How Ipsun Solar Handles New Products and Vendors

How Ipsun Solar Handles New Products and Vendors

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The pace of change in the solar industry is staggering, and it can often be hard to keep up. How do you know that you’re offering the latest and greatest product offerings if the technology is constantly changing? At Ipsun Solar, we have learned a lot about how to handle new products so that we’re both staying ahead of new technologies and implementing what makes sense for our business, without moving too fast or too slow for the pace of change.

Here are our top 5 lessons on handling new products and vendors from our 7 years in business at Ipsun Solar:

1. Stand up a New Products Committee.

New product implementations impact the entire business when you really stop to think about it.

The sales team needs to know the technical specifications to sell it.

The design team needs to know how it impacts engineering and project implementation.

The permitting and interconnection team often needs to know how it impacts the project approvals.

Of course, the crews need to know how to install it.

Your logistics team may need to work with a different vendor or change their procurement process

And last but not least your financial team my need a new Line of Credit.

So when you’re performing due diligence on a new technology, don’t assume that it only impacts one area of the business, such as ease of sales or installation - because it almost certainly touches on every aspect of the business.

A New Products Committee should have representatives from sales, design/engineering, permitting and interconnections, and the field installation crews.

Bring at least one person from each of these divisions as well as one of the C-level folks who can provide input on the overall business value of the proposed product.

This group should feel empowered to do their own research on the product and bring it back to the table for discussion until you can reach a consensus on the overall impact on the business.

We find that having an hour every other week to discuss New Products is the sweet spot to provide ample time for research on existing new product discussions, and time to propose original new products.

The team should also feel empowered to discover exciting new products that fit within the overall product offerings of the company.

If you’re selling solar, storage, EV chargers or even lifetime active monitoring there’s plenty of change in the industry to warrant that level of discovery.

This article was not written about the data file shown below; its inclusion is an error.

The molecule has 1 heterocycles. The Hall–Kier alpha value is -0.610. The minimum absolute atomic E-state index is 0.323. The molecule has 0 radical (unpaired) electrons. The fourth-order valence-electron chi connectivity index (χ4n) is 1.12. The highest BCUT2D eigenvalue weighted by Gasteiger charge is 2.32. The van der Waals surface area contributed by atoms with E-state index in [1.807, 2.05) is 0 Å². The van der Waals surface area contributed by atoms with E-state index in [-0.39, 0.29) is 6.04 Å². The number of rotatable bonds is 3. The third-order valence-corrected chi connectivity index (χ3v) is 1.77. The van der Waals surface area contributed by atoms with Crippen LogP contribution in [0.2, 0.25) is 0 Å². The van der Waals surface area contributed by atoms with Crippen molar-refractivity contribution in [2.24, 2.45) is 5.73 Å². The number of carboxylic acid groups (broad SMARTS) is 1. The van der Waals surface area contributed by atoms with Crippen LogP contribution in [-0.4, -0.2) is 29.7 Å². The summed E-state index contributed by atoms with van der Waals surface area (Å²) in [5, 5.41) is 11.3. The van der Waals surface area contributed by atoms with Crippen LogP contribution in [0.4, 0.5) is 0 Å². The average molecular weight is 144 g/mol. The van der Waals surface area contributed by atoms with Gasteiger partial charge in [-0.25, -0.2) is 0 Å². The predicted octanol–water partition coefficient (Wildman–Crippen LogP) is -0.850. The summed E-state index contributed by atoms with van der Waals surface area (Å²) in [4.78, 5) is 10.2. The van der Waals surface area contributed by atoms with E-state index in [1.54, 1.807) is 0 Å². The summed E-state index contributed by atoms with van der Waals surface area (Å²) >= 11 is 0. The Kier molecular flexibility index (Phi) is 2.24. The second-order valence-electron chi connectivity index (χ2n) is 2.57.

2. Have a New Products Lead.

Believe it or not, there is such a thing as being too flat of a hierarchy.

For years, we operated our New Products discussions without a formalized lead and entirely on a flat structure.

New Products can require an intense amount of due diligence, and keeping it all straight means having a New Products Lead who manages the process, the meetings, the notes, the decision-making, the diligence, the voting, and the ultimate implementation structure.

At Ipsun Solar, we found that our lead PV design engineer was the perfect fit to be our New Products Lead because he is the most technical person at the company.

He provides all of our PV designs, knows the NEC inside and out, and has a genuine interest in new technologies.

He’s able to keep the meetings moving apace and can talk as adroitly to the sales team as he can to the installers, as well as everyone in between.

The New Products Lead should also have the authority to make changes to the decision-making process, and not be afraid to take charge.

You want to find a person who has years of experience in the company, because something as sensitive as this requires broad respect within the organization.

3. Do a Demo Project.

No matter how much research you do, you don’t really know a new product until you’ve installed it.

There are always nuances, unknown unknowns, and little details that you can’t anticipate no matter how much research you’ve done and how many people you’ve spoken with.

Demo projects give you the ability to see a new product in action without having to experiment on a customer’s home, which can have unintended consequences.

Now if you’re not installing a demo project on a customer’s home, there really is only one other option: your own home.

Using the home of your leadership team is ideal, because they’re almost certain to be just as excited about new products and technologies as the business owner.

At Ipsun Solar, we have done so much research and development on the two homes of the business owners (yours truly included), that we’ve nearly capped what is possible.

That’s why we demoed the Franklin WH battery on the home of our Sales Director, and we’re still looking for guinea pigs throughout the company today, on a host of prospective new products.